# Re: Negative fraction subscripts

```Larry Wall wrote:
```
```TSa wrote:
: Luke Palmer wrote:
: >When do we do integer/rational math and when do we do floating point math?
:
: Since we have now flooring semantics on modulus and division I wonder
: how the coercion of nums to ints takes place. Does it also use floor?
: E.g. is @array[-0.3] accessing the last element or is it truncating
: to zero and indexing from the front?```
```
Perl 5 truncates, I believe.  One could argue that floor is better behaved,
but the 0/-1 transition in subscripts is totally cork-brained anyway, so
I don't think it really matters if our numbers behave when wrapping around
the end of an array.
```
```
Perhaps.  Then again, it isn't the remainder that would define which
element you're looking at in this case; it would be the integer
portion.  And if I understand flooring semantics properly, -0.3 div 1
== -1.  Also, -0.3 mod 1 == 0.7; right?  Or is that the difference
between mod and %: the former returns the remainder as an integer
(e.g., '0'), while % return the remainder as a Num (e.g., '0.7')?
With truncating semantics, -0.3 div 1 == 0, and -0.3 % 1 == -0.3.

I think that TSa has a point here: converting from Num to Int should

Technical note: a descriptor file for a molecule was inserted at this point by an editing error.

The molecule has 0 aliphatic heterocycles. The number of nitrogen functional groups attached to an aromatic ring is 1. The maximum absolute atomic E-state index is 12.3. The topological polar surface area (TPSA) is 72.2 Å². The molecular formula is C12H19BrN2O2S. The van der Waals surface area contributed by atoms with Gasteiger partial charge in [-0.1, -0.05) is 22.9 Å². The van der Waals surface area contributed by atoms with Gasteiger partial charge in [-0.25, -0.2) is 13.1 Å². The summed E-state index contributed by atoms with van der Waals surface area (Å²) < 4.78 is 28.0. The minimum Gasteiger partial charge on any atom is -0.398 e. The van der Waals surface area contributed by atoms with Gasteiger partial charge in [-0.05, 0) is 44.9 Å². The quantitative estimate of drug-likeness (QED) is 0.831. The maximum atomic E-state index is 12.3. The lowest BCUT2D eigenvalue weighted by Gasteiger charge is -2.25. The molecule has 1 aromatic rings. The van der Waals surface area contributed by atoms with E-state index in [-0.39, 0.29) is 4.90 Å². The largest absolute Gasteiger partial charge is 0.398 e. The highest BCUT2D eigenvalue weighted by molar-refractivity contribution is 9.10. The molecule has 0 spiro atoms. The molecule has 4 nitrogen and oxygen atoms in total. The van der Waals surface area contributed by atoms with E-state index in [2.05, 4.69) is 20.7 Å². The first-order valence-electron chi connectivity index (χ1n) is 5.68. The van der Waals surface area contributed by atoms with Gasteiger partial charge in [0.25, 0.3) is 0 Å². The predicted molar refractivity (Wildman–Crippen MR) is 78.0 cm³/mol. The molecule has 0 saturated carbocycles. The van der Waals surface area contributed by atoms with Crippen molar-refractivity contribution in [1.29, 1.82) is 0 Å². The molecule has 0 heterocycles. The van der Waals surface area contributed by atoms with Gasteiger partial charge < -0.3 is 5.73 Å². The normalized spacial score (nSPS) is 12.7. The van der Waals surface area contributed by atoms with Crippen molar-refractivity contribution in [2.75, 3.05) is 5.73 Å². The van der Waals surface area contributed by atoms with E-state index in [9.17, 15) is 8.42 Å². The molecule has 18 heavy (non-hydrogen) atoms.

always be equivalent to saying 'Num div 1'.  Which means that if you
ever override div to provide different semantics by default (e.g.,
Euclidean), you would also change the semantics of the Num-to-Int
coercion.

```
```Interestingly, negative fractions, if truncated, would give us a way to
talk about the element off the end of the array, presuming that the endness
of the subscript is determined from the sign before it is truncated:

push @array, 42;
@array[-0.1] = 42;  # same thing
@array[-0.0] = 42;  # same thing?
```
```
Eh.  A neat little bell-and-whistle, but more confusing than it is useful.

```
```But it probably doesn't matter.  If one really wants "infinite" modular
arrays, then you probably just say @array[\$x % @array] or some such,
which gives you the floor semantics.
```
```
True enough.  I'd suggest doing this implicitly (with 'mod' instead of
'%'), ensuring that virtually every index maps to an existing element;
but then you'd lose the ability to append to an array by assigning to
'@[EMAIL PROTECTED]' (not that I'd do this; but I can see why some might
prefer this idiom to being pushy).

It's the sort of thing that I could see using a trait for: 'my @array
but oroborus' would invoke an implicit modulus on the index, while
standard arrays would not.  Likewise, those who don't want the
backward-indexing semantics could remove them by saying something like
'my @array but ray', causing negative indices to throw errors instead.
Ideally, applying both would cause negative indices to choke, but
would wrap too-large positive indices back to the beginning of the
array.

--
Jonathan "Dataweaver" Lang
```